Buju Banton - The return of the prodigal son
Scores of Jamaicans were eagerly awaiting Banton's arrival in the island as they camped out at the Norman Manley International Airport last Friday to welcome 'The Gargamel' home.
Home. A foreign word for the Untold Stories singer, who has spent close to a decade at the United States-based McRae Correctional Facility on drug-related charges. His release is also being celebrated by African organisation Ujamaa, hosts of an all-weekend vigil, including drummers and dancers, to commemorate Banton's homecoming. For Professor Donna Hope, the outflow of love and support for Banton speaks volumes to the impact of his music and personal life.
"For many people, Buju Banton is like the prodigal son returning to the fold," Hope told The Gleaner.
"We have been waiting on his return with bated breath, and there is a lot of outpouring of affection from people of different strands - working-class people, garrison people, ordinary people, Rastafari, reggae celebrants ... because of the type of person and artiste he has been.
"For many of us, he has represented one of the best parts of ourselves through the music. We celebrated our lives through his music because he allowed us to celebrate who we were, and so, it's a personal journey for many people, which is why you'll find these different strands of individuals getting involved."
Not An Easy Road
Though Banton started recording music as a teenager, he attained mainstream prominence in 1992 with the release of his debut album Mr Mention. The 15-track set broke Bob Marley's record for the most number one singles in a single year, some of which were How the World A Run, Love Me Browning and Have to Get You Tonight. His success continued even after transitioning to the Rastafarian faith where he released conscious tracks like Untold Stories, Murderer and 'Til I'm Laid to Rest, all part of Banton's 1994 acclaimed 'Til Shiloh album. But his career was also riddled with controversy, with gay rights activists calling for the ban of the deejay and his music in different territories.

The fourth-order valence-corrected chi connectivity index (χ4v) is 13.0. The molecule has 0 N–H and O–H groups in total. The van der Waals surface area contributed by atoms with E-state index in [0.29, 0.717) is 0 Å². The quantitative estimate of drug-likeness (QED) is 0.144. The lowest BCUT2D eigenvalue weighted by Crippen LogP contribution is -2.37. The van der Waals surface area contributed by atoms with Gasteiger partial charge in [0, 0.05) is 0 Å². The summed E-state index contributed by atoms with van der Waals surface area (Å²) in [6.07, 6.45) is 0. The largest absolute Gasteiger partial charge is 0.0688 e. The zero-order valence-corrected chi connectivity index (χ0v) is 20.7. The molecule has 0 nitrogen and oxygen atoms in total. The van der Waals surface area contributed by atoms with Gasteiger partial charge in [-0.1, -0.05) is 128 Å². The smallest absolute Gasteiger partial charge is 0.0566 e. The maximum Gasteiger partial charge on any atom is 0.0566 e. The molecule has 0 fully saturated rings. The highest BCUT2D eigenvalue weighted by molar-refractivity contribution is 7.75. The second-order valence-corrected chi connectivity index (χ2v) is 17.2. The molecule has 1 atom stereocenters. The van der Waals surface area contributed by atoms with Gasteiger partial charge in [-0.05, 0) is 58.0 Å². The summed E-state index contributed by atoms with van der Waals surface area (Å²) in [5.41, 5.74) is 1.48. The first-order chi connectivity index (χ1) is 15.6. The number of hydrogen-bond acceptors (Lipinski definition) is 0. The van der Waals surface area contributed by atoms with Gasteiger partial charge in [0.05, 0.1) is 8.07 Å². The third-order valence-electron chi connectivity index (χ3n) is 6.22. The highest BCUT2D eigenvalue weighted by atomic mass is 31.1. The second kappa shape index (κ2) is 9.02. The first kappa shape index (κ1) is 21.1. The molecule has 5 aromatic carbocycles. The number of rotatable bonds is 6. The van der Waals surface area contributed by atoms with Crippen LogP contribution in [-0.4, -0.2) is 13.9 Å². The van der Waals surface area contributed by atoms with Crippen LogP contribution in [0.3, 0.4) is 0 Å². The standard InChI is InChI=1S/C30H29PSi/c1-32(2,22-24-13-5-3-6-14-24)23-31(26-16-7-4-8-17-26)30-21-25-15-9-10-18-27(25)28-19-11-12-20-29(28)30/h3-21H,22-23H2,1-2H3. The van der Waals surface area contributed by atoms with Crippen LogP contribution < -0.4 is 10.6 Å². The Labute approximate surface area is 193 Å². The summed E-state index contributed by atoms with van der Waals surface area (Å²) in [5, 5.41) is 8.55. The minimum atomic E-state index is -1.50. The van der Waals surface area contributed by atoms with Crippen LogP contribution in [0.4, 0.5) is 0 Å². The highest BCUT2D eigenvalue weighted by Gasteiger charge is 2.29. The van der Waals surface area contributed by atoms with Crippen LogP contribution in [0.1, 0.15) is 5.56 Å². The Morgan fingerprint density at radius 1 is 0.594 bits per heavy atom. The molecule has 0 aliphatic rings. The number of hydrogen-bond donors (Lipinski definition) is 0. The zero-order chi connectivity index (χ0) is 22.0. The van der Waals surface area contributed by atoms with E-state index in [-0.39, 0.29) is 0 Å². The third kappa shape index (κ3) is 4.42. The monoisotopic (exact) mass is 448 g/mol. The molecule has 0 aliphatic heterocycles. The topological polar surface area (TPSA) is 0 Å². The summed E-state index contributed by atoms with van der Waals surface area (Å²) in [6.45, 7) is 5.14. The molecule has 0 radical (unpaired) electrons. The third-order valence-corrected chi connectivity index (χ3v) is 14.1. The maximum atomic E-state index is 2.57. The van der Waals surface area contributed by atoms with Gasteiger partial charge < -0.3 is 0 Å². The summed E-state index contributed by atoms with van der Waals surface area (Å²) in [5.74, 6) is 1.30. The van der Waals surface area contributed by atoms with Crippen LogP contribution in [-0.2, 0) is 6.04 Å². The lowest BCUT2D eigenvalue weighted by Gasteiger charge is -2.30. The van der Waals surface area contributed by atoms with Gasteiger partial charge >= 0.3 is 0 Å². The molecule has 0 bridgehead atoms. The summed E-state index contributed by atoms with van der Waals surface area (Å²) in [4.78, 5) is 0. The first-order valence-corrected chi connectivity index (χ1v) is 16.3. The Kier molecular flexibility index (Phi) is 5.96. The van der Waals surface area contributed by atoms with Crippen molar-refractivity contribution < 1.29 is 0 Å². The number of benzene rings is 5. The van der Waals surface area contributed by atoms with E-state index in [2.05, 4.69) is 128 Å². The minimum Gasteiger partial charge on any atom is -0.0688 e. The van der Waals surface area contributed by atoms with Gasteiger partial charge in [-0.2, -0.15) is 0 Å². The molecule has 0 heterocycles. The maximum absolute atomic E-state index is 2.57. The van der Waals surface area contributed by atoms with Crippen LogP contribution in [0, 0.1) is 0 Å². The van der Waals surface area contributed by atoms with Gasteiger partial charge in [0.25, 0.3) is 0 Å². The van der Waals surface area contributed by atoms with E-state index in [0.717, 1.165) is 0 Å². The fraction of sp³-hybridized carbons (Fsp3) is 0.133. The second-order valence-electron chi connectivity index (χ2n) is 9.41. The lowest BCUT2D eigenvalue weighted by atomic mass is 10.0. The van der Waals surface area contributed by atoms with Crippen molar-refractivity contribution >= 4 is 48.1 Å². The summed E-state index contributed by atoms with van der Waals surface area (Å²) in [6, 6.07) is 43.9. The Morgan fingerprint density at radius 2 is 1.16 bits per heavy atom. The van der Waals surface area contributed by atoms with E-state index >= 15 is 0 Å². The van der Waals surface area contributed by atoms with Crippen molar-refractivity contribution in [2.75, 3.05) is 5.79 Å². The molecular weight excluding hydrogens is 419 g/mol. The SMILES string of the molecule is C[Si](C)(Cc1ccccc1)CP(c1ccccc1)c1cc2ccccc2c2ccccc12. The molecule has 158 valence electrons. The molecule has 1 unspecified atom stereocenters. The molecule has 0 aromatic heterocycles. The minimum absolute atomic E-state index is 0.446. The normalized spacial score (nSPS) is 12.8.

"Buju Banton has been a very militant man. He has stood his ground and held his own," Hope said.
"Many of us were disappointed when he fell in that way because we saw it as a fall from grace. He has paid the price and we welcome him one of our prophets - with open arms. He is still a seminal figure, an individual who represents the best of many of us in Jamaica through music and life and the way he rose from poverty to become an internationally celebrated and recognised man and musical icon."
She described his homecoming as a joyous occasion.
"It comes at a time when Jamaicans are preparing for what is usually one of the greatest celebrations as we still celebrate Christmas in Jamaica. Buju coming home is adding to the icing to the kind of Christmas celebrations Jamaicans would usually have.
It's one of those things that causes you to hold back the tears. I want him to just spend some time re-entering Jamaica and reintegrating into society and in the music industry, [then] take up the mantel and continue with his music career and with his cultural work because we still love Buju Banton, we really love him."
Dr Sonjah Stanley Niaah also spoke highly of the deejay.
"Buju Banton is one of Jamaica's most beloved artistes, one who has been compared to Bob Marley and who had a meteoric rise in dancehall and eventually reggae prominence with record No I hits," she said. "His temporary fall from glory was a devastating moment for many fans at home and abroad, but his return after serving time is nothing short of a return of the prodigal son."